Now coming back to the inception of cascode. Casode circuit is actually source degenerated circuit, just like the circuit shown in Fig 2. a). In the circuit shown in Fig 2. a) a resistor RS source degenerates MOSFET M1, while in cascode its the active impedance of a MOSFET (M2 in Fig 2. b)) that acts like a degenerating resistor. We know that source degeneration improves the output impedance by a factor of (1 + gmRS), so larger the RS, larger the impedance that can be achieved from a cascode. However, RS can only be so large in an integrated circuit without increasing the area significantly, and one of the larger impedances available on integrated circuits is an active impedance of MOSFET biased in saturation, so degeneration using active impedance of MOSFET can easily provide higher gains in the output impedance at no significant cost of area. The fourth chapter on current sources, of the landmark text on analog circuits by professors Gray, Hurst, Lewis and Meyer also implicitly suggests the same idea, considering the way section discussing cascode is presented following the section discussing source degeneration.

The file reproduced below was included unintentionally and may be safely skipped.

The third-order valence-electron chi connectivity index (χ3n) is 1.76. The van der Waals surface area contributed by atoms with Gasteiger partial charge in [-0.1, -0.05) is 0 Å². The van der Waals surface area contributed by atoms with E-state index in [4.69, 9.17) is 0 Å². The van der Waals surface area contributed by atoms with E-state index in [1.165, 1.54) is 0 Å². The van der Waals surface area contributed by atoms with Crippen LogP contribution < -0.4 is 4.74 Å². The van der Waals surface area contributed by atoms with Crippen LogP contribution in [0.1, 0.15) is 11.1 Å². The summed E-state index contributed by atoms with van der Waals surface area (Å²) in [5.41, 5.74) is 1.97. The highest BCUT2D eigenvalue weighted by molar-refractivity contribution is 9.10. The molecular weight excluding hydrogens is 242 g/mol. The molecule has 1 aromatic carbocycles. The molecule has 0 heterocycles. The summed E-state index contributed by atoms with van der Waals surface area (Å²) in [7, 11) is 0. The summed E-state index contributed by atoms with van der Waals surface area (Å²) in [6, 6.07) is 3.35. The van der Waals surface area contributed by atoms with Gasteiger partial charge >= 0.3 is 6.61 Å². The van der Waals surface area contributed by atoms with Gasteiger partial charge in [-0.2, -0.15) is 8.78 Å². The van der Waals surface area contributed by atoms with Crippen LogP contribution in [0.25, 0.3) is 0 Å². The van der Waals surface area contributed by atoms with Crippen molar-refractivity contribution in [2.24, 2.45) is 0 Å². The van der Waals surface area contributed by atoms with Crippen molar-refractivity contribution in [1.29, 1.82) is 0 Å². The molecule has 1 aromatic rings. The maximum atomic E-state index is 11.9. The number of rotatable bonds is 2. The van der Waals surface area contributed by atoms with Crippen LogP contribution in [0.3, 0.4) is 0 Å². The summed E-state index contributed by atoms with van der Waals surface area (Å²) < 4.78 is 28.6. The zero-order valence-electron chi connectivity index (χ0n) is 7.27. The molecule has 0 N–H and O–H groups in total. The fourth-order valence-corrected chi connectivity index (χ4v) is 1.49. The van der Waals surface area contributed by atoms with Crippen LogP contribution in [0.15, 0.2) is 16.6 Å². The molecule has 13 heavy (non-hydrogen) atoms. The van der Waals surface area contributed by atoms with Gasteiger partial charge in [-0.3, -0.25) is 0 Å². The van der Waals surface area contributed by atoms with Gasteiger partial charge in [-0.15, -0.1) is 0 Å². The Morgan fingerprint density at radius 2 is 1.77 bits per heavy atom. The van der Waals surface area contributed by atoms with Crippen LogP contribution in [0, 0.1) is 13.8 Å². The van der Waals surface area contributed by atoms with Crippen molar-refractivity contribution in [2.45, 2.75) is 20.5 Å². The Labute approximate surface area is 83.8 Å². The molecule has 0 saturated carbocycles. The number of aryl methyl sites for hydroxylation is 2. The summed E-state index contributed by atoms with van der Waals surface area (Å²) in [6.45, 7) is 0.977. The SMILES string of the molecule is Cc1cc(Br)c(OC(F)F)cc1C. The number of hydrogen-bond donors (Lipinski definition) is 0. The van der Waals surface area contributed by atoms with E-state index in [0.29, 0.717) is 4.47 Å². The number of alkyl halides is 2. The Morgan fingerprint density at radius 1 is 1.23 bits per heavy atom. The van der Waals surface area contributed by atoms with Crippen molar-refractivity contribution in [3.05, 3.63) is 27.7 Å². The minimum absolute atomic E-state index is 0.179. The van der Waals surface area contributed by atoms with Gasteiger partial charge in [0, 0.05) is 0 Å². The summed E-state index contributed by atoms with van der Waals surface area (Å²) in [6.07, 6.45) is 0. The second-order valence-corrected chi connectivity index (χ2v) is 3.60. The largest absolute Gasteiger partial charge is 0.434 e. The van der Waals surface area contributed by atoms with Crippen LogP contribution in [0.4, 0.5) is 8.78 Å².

Still how and why source degeneration? My guess is, source degeneration circuit was devised during the bipolar days. Unlike MOSFETs bipolar devices exhibit small input impedance and source degeneration improves both input impedance and output impedance by a factor of (1 + gmRS). The small-signal analysis and algebra illustrating it is given below.
Fig 3. Small-signal equivalent of source degenerated bipolar transistor.
Again the small-signal analysis only tells us why source degeneration helps or works, but not how would we think of it as the solution to the problem of small input and output impedances. In order to think of source degeneration as the solution to the problem of small input and output impedances, we need to think of source degeneration as series-series feedback. And this is not something explicitly apparent. Let me try to explain, if you can’t see it already.
Fig 4. MOS Transconductance amplifier.
The NMOS transistor M2 in the circuits shown in Fig 1. can be looked upon as a transconductance amplifier with a current gain gm (shown in Fig 4. above) with gate and source being positive and negative terminals respectively. One strange property of MOSFET transconductance amplifier is that the output current flows to ground through the negative terminal of the amplifier, it turns out to be really useful, as we will see later.
Fig 5. series-series feedback loop as source degeneration.